Getting color from HID/Xenon Head Lights (Automotive product photography)

Discussion in 'Commercial/Product photography' started by tjdphotos, Mar 13, 2009.

  1. tjdphotos

    tjdphotos TPF Noob!

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    I have seen photos were it is captured perfectly, but I'm still having issues with the lack of color, I have tried in M and AV and some times I get lucky but only when I can fire the ballast and then run the head light to shoot while the gasses are just heating up. Are there any tricks that I'm missing to get that great HID color? Thanks In advance!

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    Last edited: Mar 14, 2009
  2. DeadEye

    DeadEye TPF Supporters Supporting Member

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    I have never tried so this is just a wild guess. Shoot in raw then adjust the color temp.
     
  3. Sw1tchFX

    Sw1tchFX TPF Noob!

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    Need an example.
     
  4. tjdphotos

    tjdphotos TPF Noob!

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    I posted some photos.
     
  5. Sw1tchFX

    Sw1tchFX TPF Noob!

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    You're shooting them in the middle of the day, without any sort of strobe light. That's why they look like crap. High-end automotive products are shot in a studio on a green screen so the cars can be knocked out and put in any sort of an ad the company might want. If you've got some powerful lights, or shot at night with a pocket strobe and a huge softbox, you can balance the flash and the headlights to get better results, not to mention, you choose the direction of the light, instead of relying on daylight. Post an image of what you want, then we can reverse-engineer it and tell you what to do.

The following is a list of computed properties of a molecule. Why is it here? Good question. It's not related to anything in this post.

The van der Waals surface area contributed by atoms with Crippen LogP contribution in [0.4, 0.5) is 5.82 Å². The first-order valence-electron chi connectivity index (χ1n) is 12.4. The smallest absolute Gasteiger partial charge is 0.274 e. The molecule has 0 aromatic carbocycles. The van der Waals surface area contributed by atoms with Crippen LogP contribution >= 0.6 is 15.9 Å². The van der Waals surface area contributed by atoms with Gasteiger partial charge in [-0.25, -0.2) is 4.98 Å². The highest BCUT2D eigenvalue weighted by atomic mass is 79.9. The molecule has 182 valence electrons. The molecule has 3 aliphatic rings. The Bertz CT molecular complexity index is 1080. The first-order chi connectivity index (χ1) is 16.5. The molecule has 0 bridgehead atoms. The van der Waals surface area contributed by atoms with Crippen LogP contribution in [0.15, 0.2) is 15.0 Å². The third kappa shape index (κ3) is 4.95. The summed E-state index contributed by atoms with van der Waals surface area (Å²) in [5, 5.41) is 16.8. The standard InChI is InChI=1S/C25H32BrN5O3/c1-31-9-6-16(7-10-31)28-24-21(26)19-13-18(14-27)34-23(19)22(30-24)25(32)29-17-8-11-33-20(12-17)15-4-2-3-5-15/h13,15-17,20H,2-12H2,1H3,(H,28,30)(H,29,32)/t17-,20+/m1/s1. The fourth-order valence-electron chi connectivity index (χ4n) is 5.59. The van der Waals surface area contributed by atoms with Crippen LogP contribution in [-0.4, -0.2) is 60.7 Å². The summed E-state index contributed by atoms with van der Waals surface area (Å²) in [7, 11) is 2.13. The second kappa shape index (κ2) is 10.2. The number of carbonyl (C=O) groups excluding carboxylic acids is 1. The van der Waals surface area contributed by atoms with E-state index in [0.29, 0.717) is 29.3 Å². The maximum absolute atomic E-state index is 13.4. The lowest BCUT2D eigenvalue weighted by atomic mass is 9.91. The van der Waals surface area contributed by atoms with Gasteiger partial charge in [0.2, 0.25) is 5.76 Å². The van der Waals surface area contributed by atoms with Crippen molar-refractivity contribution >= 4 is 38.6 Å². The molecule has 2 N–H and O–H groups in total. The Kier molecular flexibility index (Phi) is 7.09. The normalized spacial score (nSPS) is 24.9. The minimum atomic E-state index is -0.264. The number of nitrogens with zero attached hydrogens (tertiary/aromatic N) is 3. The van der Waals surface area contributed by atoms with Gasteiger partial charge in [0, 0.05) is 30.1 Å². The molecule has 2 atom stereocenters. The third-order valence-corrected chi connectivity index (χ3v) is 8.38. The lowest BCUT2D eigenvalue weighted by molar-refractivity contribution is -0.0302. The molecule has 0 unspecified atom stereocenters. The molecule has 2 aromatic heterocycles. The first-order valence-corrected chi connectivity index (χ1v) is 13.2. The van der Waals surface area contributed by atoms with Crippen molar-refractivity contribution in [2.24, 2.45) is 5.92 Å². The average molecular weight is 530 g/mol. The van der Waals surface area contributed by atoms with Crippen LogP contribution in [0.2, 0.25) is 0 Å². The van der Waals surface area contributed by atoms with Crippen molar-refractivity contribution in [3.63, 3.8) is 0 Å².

6. IanK

    IanK TPF Noob!

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    ^ agreed, mid day your not going to get anything, studio shots are best, but outdoors night time is the only time you'll get anything from them:

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  7. Dwig

    Dwig TPF Noob!

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    Of course you aren't getting any color when shooting under daylight. HID/Xenon lamps have only a slightly higher Kelvin temperature (very very slightly more blue) than daylight. They only give the impression of being bluish when compared to conventional incandescent lamps.

    At night when seem beside conventional headlights they seem blue since your brain's color reference is the more common warmer colored lamps. Under daylight they seem white as your brain's color reference is daylight. Its the same with the camera, when its WB is daylight the lamps will photograph nearly white. When the exposure makes the lamps very bright, even their trivial bluish cast, compared to the daylight, is lost.
     
  8. Sw1tchFX

    Sw1tchFX TPF Noob!

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    Post examples of what you want to do.


    No you don't "have to shoot at night" for the lights to show up, you just need to learn how to balance the ambient with them. In the early evening, early morning, it really shouldn't be difficult really, especially when you're using strobes. That's what "professionals" do of course.
     
  9. tjdphotos

    tjdphotos TPF Noob!

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    [​IMG]
     
  10. Sw1tchFX

    Sw1tchFX TPF Noob!

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    Ok, I hope you know that this is not out of camera.

    Alot of post went into this image, it was obviously shot in a studio, and the floor/background was knocked out by a graphic designer. It was lit by huge, and I mean HUGE wall sized softboxes so that you don't get hard hotspots all over the car, and anything resembling that was taken out.

    Honestly, I wouldn't even be surprised if parts of the car were lit separately, and then a composite is made to create this shot.

    For the lights, they were either balanced with the strobes, or shot separately and masked in. Change the WB on just the lights, they're teal.

    The windows were burned in, they're obviously fake, especially the highlights.

    The reflection, might be real becuase of the perspective, but I wouldn't be surprised if it's fake, just another shot of the car from a different angle, turned upside down and liquified.

    The drop shadow is fake.


    If you want shots like this you need a huge studio, huge lights, and you need to learn a heck of alot more photoshop.
     
  11. tjdphotos

    tjdphotos TPF Noob!

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    Thanks for the break down, Looking at the floor reflection a little closer the front wheel is not turned in the reflection so it must be fake. I will try playing around with the white balance in PS on just the lights. What kind of portible strobe kit can I use to light cars?
     

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